Adverse effects of Amphetamines
Amphetamines are central nervous system stimulant. Amphetamines (dexedrine) are being miss used by many. Psychological dependence and tolerance may occur with amphetamines following prolonged use or high doses.
Amphetamines are used in the treatment of Attention-deficit hyperactivity disorder.
Amphetamines are indicated as an integral part of a total treatment program that includes other remedial measures (psychological, educational, social) for a stabilizing effect in children with attention-deficit hyperactivity disorder, characterized by moderate to severe distractibility, short attention span, hyperactivity, emotional lability, and impulsivity.
Due to their high potential for abuse, amphetamines are not recommended for use as appetite suppressants. Amphetamines should not be used to combat fatigue or to replace rest in normal subjects.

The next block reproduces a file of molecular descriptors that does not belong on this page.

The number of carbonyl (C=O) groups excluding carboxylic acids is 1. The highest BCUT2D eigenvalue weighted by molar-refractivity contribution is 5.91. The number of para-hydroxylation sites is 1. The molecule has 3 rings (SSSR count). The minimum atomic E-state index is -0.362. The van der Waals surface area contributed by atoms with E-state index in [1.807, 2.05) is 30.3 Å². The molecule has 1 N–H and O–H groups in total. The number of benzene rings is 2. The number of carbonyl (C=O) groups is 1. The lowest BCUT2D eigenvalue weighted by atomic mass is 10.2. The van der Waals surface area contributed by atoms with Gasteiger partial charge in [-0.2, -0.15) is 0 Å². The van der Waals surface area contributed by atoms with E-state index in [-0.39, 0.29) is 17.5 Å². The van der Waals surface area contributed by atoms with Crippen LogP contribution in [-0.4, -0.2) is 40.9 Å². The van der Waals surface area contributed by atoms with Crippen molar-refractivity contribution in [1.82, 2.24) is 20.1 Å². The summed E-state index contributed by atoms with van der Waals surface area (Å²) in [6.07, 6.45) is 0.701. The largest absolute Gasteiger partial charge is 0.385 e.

More frequent adverse effects
CNS stimulation – false sense of well-being; irritability; nervousness; restlessness; trouble in sleeping, drowsiness, fatigue, trembling, or mental depression may follow the stimulant effects.
With prolonged use or high doses
Cardiomyopathy – chest discomfort or pain; difficulty in breathing; dizziness or feeling faint; irregular or pounding heartbeat; unusual tiredness or weakness. Irregular heart beat.
Increase in blood pressure
Psychotic reactions – mood or mental changes
Less frequent adverse effects
Allergic reaction – skin rash or hives
Chest pain, fast or pounding heartbeat; increased sweating
Tourette’s syndrome – uncontrolled movements of the head, neck, arms, and legs
Hyperthermia – extremely high body temperature
Changes in sexual desire or decreased sexual ability
Constipation, diarrhea loss of appetite nausea stomach cramps or pain, weight loss, vomiting, dizziness lightheadedness headache; dryness of mouth or unpleasant taste.
Symptoms indicating possible withdrawal – after medication is discontinued
Mental depression; nausea stomach cramps or pain vomiting; trembling; unusual tiredness or weakness